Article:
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About the book
  • Published: 23 March 2012
  • ISBN: 9780143504566
  • Imprint: Picture Puffin
  • Format: Paperback
  • Pages: 32
  • RRP: $19.99

Le Quesnoy




The heartwarming and beautifully illustrated story of the liberation of the French town of Le Quesnoy by New Zealand soldiers in 1918, told through the eyes of a child.

The heartwarming and beautifully illustrated story of the liberation of the French town of Le Quesnoy by New Zealand soldiers in 1918, told through the eyes of a child.

Le Quesnoy (pronounced Leck con wah) is a town in northern France. It is surrounded by high walls and deep trenches. In World War I it was occupied by the German army for four long years.

In November 1918 the town was liberated by soldiers from far-away New Zealand. Because these men used a bit of kiwi ingenuity they were able to take the town back without a single civilian life being lost. This has become one of the most famous stories in New Zealand military history and the relationship between Le Quesnoy and New Zealand continues to this day.

This book tells the story of Le Quesnoy's liberation through the eyes of a child living in the town at the time. Stunning watercolour illustrations and simple language make this an ANZAC picture book that young readers will be able to imaginatively engage with.

  • Pub date: 23 March 2012
  • ISBN: 9780143504566
  • Imprint: Picture Puffin
  • Format: Paperback
  • Pages: 32
  • RRP: $19.99

About the Authors

Glyn Harper

Glyn Harper is Professor of War Studies at Massey University in Palmerston North, New Zealand. He is Massey's Project Manager of the Centenary History of New Zealand and the First World War. A former teacher, he joined the Australian Army in 1988 and after eight years transferred to the New Zealand Army, where he rose to the rank of lieutenant colonel. Glyn was the army's official historian for the deployment to East Timor and is the author of numerous history books, including Kippenberger: An Inspired New Zealand Commander; In the Face of the Enemy: The complete history of the Victoria Cross and New Zealand; Dark Journey: Three Key Battles of the Western Front; Images of War: World War One: A Photographic Record of New Zealanders at War 1914–1918 and his most recent Letters from Gallipoli: New Zealand Soldiers Write Home. He has written a number of children's books, of which Le Quesnoy, Jim's Letters and Roly, the Anzac Donkey are the most recently published. In 2015 Glyn and illustrator Jenny Cooper won the Best Picture Book Award at the New Zealand Book Awards for Children and Young Adults, as well as a Storylines Notable Picture Book Award, for Jim's Letters, a moving story about a correspondence between two brothers during the First World War.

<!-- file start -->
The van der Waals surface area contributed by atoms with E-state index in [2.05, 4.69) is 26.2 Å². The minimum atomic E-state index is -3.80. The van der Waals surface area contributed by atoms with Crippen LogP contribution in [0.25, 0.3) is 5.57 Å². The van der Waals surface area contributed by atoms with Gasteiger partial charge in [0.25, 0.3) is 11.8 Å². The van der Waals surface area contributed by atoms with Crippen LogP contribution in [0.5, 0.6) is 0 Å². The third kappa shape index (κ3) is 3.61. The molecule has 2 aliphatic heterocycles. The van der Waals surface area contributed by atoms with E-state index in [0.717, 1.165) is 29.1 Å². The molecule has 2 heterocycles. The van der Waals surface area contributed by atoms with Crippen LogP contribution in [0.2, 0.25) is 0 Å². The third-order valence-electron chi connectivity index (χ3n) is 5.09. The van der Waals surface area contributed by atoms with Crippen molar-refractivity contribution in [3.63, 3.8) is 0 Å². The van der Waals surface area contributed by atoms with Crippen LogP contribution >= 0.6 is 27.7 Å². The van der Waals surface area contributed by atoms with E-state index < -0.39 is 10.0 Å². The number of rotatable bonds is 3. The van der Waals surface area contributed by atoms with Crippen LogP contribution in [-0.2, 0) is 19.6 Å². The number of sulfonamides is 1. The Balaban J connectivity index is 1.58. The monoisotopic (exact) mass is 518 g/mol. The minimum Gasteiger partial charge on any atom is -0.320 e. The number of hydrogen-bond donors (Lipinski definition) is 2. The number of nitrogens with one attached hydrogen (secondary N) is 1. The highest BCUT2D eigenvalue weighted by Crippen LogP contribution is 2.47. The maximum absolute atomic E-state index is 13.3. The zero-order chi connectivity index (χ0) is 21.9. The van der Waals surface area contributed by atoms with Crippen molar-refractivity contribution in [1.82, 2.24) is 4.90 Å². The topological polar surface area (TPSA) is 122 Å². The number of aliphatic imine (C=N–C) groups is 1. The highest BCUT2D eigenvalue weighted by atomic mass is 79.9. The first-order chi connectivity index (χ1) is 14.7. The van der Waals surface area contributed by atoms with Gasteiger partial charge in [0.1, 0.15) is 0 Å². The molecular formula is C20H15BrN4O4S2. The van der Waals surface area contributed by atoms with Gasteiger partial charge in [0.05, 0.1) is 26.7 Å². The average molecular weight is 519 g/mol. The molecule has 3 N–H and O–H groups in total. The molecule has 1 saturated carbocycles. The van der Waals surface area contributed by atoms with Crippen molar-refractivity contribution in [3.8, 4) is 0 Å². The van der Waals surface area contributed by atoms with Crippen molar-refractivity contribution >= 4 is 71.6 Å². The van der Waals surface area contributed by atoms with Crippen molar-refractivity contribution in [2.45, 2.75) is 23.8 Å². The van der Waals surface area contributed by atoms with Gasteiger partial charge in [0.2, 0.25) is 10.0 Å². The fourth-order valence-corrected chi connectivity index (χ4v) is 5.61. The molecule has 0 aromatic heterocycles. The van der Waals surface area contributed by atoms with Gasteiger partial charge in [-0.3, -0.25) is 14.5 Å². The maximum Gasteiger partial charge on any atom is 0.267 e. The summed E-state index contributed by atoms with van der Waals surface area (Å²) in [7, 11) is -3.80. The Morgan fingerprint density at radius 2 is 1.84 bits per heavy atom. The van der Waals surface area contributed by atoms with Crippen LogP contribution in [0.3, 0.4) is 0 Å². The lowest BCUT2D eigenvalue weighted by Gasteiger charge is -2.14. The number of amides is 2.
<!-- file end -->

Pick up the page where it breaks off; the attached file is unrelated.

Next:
Speaking about writing stories for children in an interview with the Manawatu Standard in 2018, Glyn said, ‘‘I think history is immensely important. Having a sense of the past and what has created the nation as it is today is very important for young people. If
stories can do that, I think they are serving
a good purpose.’’

Jenny Cooper

Jenny Cooper is an award-winning and prolific illustrator of more than 70 children’s books, and says she finds each new title “completely different and a new adventure”. Noted for being an exceptionally versatile, characterful and exuberant illustrator, the judges of the 2015 LIANZA Children and Young Adult Book Awards praised Jenny for the “multitude of talents in her basket of goodies . . . she is able to draw a variety of animals convincingly well; her command of emotional drawing is also superb. The depth of feeling in the faces of her characters brings tears to the reader’s eyes. She is surely envied by other illustrators.” Jenny’s recent work includes a series of critically acclaimed First World War picture books with text by Glyn Harper – Roly, the Anzac Donkey, Jim’s Letters and Le Quesnoy: The Story of the Town New Zealand Saved – and the beautiful A Treasury of New Zealand Poems for Children edited by Paula Green. In 2015 Jenny was honoured as one of New Zealand’s foremost illustrators with the presentation of The Arts Foundation Mallinson Rendel Illustrators Award. The award’s patron Ann Mallinson declared her the “perfect recipient”, saying that “Whether a pencil sketch or a realistic, photographic based style, Jenny’s illustrations jump out of the page with an invigorating spirit . . . Jenny is a greatly admired and very experienced artist who has illustrated a large number of picture books. Her work is always of the highest standard. She can tackle any subject, and if it requires more than her wonderful imagination, she will do thorough research.” In August 2015 Jim’s Letters, Jenny's and author Glyn Harper’s memorable depiction of a World War One correspondence between two brothers, one a soldier in Gallipoli and the other at home on their Central Otago farm, won the Picture Book category of the New Zealand Book Awards for Children and Young Adults. Jenny has also won a number of Storylines Notable Book Awards — for A Treasury of New Zealand Poems for Children edited by Paula Green (2015); Jim’s Letters with Glyn Harper (2015); Ria the Reckless Wrybill with Jane Buxton (2011); A. W. Reed’s classic Illustrated Myths and Legends of the Pacific (2008); The Mad Tadpole Adventure with Melanie Drewery (2008); Duck Walk with Joy Cowley (2003); The Great Pavlova Cover-up edited by Jo Noble (2002); and The Wooden Fish with Tim Tipene (2000). Jenny lives in Amberley, near Christchurch.


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